Up (and Away) From the Apes

Up (and Away) From the Apes

In response to a widely publicized change in the Kansas standards for science education,1 Time magazine published a cover story touting human evolution. The August 23 (1999) issue reports “amazing new discoveries” that add to the already “convincing” evidence of humans’ evolving from an ape-like ancestor over the last 4 to 6 million years.2 The writers assert that man is nothing more than the latest ape “served up on the evolutionary palette,” and to support their assertion, they cite four recently discovered hominid “species.”

A closer look at the research findings, however, reveals a different picture. First, it shows that the Time authors exaggerated both the importance and the response of paleoanthropologists to these newly identified species. Second, this closer look shows that the discoveries present severe problems for the evolutionary paradigm.

As a case in point, the Time article describes the discovery of Homo antecessor, dated at approximately 800,000 years ago, as a pivotal breakthrough. This hominid has been presented as a new species, a key transitional fossil, an ancestor species for both Neandertals and modern humans.3-4 These grandiose claims rest, as it turns out, on a mere fragment of evidence: the partial face of a juvenile, the likelihood of delayed dental maturation, and a crude estimate of the creature’s brain volume.5-8

Many paleoanthropologists have expressed concern not only because Homo antecessor’s designation as species is based on just one partial skull, but also because it is based on a juvenile specimen. With so little to go on, researchers have insufficient information on potential variations occurring across the species and through the developmental process.9- 10 The possibility still remains, that this sample is actually a Homo erectus specimen. If it is not, J. M. Bermudez de Castro and others suggest, this finding adds additional support to the idea that Homo erectus does not belong as part of an evolutionary pathway leading to modern man and Neandertals, but rather should be viewed as a side lineage without descendents.11-12

Evidence is insufficient as yet to declare the divorce between modern humans and Homo erectus final. Even so, the significance of this possibility cannot be overstated. Neandertals and Homo erectus are the two hominid species that have the most fossil evidence associated with them. Morphological and DNA evidence have clearly severed the evolutionary tie between Neandertals and modern humans.13 Now the possibility that the same outcome awaits Homo erectus is very real. If Homo erectus is not part of the “evolutionary path” to modern humans, then nothing more than a few skull and jaw fragments connect modern humans with the australopithecines. This disintegration of proposed links hardly allows for the declaration that human evolution is fact. On the contrary, the theory explaining how it happened seems to be unraveling.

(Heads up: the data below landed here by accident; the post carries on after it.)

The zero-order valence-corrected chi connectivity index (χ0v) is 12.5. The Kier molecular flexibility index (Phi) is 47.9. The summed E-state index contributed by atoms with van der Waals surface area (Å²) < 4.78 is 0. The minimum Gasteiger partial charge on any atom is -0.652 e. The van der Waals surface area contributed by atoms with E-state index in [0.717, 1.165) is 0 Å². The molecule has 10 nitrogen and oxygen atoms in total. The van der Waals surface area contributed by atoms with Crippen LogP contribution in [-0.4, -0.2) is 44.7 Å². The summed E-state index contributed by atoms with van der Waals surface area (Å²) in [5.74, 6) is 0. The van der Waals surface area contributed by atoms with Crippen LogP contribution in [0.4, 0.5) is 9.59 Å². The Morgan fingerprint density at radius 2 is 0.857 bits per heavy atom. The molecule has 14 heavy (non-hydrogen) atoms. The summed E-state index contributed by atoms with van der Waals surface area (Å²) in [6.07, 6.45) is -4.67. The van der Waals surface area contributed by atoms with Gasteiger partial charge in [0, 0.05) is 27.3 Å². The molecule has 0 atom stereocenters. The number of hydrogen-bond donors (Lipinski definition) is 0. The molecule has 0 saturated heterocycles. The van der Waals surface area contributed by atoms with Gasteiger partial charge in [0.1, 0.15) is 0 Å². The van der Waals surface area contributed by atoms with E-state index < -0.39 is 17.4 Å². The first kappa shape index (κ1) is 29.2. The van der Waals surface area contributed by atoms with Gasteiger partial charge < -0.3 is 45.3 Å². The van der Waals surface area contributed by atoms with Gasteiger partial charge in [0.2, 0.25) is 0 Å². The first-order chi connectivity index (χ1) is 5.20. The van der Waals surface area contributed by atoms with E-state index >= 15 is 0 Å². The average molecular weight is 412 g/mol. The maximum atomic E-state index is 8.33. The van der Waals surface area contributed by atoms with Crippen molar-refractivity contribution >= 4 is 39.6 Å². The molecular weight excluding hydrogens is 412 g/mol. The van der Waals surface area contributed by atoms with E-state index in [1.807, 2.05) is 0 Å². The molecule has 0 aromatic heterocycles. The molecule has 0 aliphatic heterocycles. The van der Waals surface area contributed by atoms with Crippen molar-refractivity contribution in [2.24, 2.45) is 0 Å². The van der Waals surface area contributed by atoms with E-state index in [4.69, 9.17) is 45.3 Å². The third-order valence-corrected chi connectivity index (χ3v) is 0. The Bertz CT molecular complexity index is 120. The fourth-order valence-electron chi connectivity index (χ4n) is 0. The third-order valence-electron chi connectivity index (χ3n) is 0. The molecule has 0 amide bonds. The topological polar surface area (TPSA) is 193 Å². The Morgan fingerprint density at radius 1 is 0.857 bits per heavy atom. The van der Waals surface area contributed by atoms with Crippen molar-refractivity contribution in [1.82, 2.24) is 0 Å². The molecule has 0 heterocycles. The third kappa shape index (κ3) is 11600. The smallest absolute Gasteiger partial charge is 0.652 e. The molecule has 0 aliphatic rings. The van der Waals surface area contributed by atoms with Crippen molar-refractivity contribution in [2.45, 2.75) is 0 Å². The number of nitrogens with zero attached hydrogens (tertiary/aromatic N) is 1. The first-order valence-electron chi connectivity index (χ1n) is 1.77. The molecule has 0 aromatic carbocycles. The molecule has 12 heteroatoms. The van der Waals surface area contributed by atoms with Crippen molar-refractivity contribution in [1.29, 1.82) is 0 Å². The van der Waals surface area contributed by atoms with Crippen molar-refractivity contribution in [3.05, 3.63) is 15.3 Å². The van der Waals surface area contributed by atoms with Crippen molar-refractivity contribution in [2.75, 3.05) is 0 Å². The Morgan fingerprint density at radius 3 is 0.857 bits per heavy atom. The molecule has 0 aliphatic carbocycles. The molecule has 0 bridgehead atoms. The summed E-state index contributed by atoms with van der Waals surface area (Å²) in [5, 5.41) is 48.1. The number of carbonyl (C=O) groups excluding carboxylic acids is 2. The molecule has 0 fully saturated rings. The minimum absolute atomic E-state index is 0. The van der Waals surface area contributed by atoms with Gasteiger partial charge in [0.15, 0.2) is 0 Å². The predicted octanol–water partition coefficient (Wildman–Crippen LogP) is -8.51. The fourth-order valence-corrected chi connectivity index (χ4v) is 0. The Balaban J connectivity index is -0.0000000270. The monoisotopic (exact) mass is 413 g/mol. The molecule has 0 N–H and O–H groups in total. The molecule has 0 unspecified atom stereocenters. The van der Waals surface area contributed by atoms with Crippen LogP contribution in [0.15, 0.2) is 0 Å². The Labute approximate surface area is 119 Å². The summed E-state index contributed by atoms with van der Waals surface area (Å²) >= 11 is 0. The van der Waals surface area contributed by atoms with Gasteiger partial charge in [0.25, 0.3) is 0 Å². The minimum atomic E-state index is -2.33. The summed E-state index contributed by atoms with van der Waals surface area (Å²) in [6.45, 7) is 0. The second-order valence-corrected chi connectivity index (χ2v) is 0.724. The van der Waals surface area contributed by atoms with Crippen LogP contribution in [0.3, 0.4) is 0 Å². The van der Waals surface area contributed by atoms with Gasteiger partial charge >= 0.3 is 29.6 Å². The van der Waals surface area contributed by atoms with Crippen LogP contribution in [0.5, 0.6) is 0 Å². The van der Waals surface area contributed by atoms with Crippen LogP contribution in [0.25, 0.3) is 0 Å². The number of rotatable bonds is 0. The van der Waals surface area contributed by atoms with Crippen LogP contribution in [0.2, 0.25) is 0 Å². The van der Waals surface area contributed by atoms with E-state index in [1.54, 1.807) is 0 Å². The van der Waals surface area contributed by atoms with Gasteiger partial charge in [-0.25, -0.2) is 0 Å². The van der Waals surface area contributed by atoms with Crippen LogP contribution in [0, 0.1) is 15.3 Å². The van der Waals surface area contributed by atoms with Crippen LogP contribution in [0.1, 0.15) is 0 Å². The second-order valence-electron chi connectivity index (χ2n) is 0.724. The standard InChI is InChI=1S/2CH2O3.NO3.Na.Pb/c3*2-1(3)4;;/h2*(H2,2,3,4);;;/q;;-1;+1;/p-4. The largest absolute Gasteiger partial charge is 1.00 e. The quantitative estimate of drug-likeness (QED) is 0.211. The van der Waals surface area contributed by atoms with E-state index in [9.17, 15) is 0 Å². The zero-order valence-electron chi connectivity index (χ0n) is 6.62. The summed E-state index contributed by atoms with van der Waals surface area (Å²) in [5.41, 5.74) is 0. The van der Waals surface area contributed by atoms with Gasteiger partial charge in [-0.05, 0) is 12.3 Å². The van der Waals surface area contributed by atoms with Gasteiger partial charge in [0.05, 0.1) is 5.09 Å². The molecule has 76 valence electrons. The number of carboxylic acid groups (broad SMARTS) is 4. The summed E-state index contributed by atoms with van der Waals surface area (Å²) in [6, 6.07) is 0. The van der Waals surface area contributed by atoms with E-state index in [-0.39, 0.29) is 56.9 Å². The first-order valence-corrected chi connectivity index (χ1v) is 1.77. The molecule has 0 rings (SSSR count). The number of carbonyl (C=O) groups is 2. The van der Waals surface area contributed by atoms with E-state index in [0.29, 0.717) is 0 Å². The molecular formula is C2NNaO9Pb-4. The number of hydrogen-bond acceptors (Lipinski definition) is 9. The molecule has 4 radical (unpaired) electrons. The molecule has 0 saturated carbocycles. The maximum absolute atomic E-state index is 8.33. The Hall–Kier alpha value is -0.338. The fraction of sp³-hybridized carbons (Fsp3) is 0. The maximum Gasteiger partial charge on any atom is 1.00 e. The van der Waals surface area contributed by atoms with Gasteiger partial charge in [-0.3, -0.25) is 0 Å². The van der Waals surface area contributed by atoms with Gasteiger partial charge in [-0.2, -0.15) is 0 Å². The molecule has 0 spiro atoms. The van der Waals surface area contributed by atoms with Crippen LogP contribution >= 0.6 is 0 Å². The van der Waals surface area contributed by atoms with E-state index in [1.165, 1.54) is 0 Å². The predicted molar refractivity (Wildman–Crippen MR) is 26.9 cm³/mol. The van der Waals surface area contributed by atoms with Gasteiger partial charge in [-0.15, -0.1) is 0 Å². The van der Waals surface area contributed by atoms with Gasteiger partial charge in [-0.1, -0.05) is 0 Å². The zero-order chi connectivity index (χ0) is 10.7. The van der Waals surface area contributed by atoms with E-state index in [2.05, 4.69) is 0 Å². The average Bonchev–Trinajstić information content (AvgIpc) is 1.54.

1. Constance Holden, “Kansas Dumps Darwin, Raises Alarm Across the United States,” Science, 285 (1999): 1186-1187.
  2. Michael D. Lemonick and Andrea Dorfman, “Up from the Apes. Remarkable New Evidence Is Filling in the Story of How We Became Human,” Time, August 23, (1999): 50-58.
  3. Ann Gibbons, “A New Face for Human Ancestors,” Science, 276 (1997): 1331-1333.
  4. J. M. Bermudez de Castro et al ., “A Hominid from the Lower Pleistocene of Atapuerca, Spain: Possible Ancestors to Neandertals and Modern Humans,” Science, 276 (1997): 1392-1395.
  5. A. Gibbons, 1331-1333.
  6. J. M. Bermudez de Castro et al ., 1392-1395.
  7. B. Bower, “Human Growth Displays Ancient Roots,” Science News, 155 (1999): 212.
  8. A. Gibbons, 1331-1333.
  9. Eric Delson, “One Skull Does Not A Species Make,” Nature, 389 (1998): 445-446.
  10. A. Gibbons, 1331-1333.
  11. A. Gibbons, 1331-1333.
  12. J. M. Bermudez de Castro et al ., 1392-1395.
  13. Hugh Ross, The Genesis Question, (Colorado Springs, CO: NavPress, 1998): 112-114.